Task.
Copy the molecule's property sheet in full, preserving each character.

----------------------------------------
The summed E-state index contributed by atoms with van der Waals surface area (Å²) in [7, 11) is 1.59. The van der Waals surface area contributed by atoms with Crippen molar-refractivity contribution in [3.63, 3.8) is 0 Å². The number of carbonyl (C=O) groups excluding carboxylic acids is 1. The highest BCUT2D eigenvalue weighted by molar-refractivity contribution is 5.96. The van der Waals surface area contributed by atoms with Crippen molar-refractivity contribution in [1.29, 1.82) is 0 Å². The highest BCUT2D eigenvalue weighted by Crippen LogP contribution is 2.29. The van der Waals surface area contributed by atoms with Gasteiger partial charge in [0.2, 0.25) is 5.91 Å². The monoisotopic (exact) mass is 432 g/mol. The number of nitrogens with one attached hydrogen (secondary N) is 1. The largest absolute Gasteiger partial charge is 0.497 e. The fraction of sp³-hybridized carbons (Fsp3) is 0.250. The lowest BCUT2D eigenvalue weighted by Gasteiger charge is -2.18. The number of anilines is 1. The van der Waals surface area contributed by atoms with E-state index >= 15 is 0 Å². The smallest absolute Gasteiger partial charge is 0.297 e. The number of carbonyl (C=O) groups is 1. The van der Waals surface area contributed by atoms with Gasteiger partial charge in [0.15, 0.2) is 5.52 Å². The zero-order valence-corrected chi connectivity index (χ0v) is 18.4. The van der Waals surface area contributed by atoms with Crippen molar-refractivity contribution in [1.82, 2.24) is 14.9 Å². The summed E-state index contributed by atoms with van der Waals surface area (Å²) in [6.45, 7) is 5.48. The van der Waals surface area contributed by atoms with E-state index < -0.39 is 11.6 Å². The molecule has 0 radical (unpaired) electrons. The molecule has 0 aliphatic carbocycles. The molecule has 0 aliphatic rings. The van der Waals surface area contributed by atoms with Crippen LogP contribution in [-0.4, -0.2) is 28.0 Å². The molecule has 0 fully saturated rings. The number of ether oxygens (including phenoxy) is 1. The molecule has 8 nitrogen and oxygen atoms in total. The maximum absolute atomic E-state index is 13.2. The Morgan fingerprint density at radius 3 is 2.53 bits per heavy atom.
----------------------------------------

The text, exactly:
The summed E-state index contributed by atoms with van der Waals surface area (Å²) in [7, 11) is 1.59. The van der Waals surface area contributed by atoms with Crippen molar-refractivity contribution in [3.63, 3.8) is 0 Å². The number of carbonyl (C=O) groups excluding carboxylic acids is 1. The highest BCUT2D eigenvalue weighted by molar-refractivity contribution is 5.96. The van der Waals surface area contributed by atoms with Crippen molar-refractivity contribution in [1.29, 1.82) is 0 Å². The highest BCUT2D eigenvalue weighted by Crippen LogP contribution is 2.29. The van der Waals surface area contributed by atoms with Gasteiger partial charge in [0.2, 0.25) is 5.91 Å². The monoisotopic (exact) mass is 432 g/mol. The number of nitrogens with one attached hydrogen (secondary N) is 1. The largest absolute Gasteiger partial charge is 0.497 e. The fraction of sp³-hybridized carbons (Fsp3) is 0.250. The lowest BCUT2D eigenvalue weighted by Gasteiger charge is -2.18. The number of anilines is 1. The van der Waals surface area contributed by atoms with E-state index >= 15 is 0 Å². The smallest absolute Gasteiger partial charge is 0.297 e. The number of carbonyl (C=O) groups is 1. The van der Waals surface area contributed by atoms with Gasteiger partial charge in [0.15, 0.2) is 5.52 Å². The zero-order valence-corrected chi connectivity index (χ0v) is 18.4. The van der Waals surface area contributed by atoms with Crippen molar-refractivity contribution in [1.82, 2.24) is 14.9 Å². The summed E-state index contributed by atoms with van der Waals surface area (Å²) in [6.45, 7) is 5.48. The van der Waals surface area contributed by atoms with E-state index < -0.39 is 11.6 Å². The molecule has 0 radical (unpaired) electrons. The molecule has 0 aliphatic carbocycles. The molecule has 0 aliphatic rings. The van der Waals surface area contributed by atoms with Crippen LogP contribution in [-0.4, -0.2) is 28.0 Å². The molecule has 0 fully saturated rings. The number of ether oxygens (including phenoxy) is 1. The molecule has 8 nitrogen and oxygen atoms in total. The maximum absolute atomic E-state index is 13.2. The Morgan fingerprint density at radius 3 is 2.53 bits per heavy atom.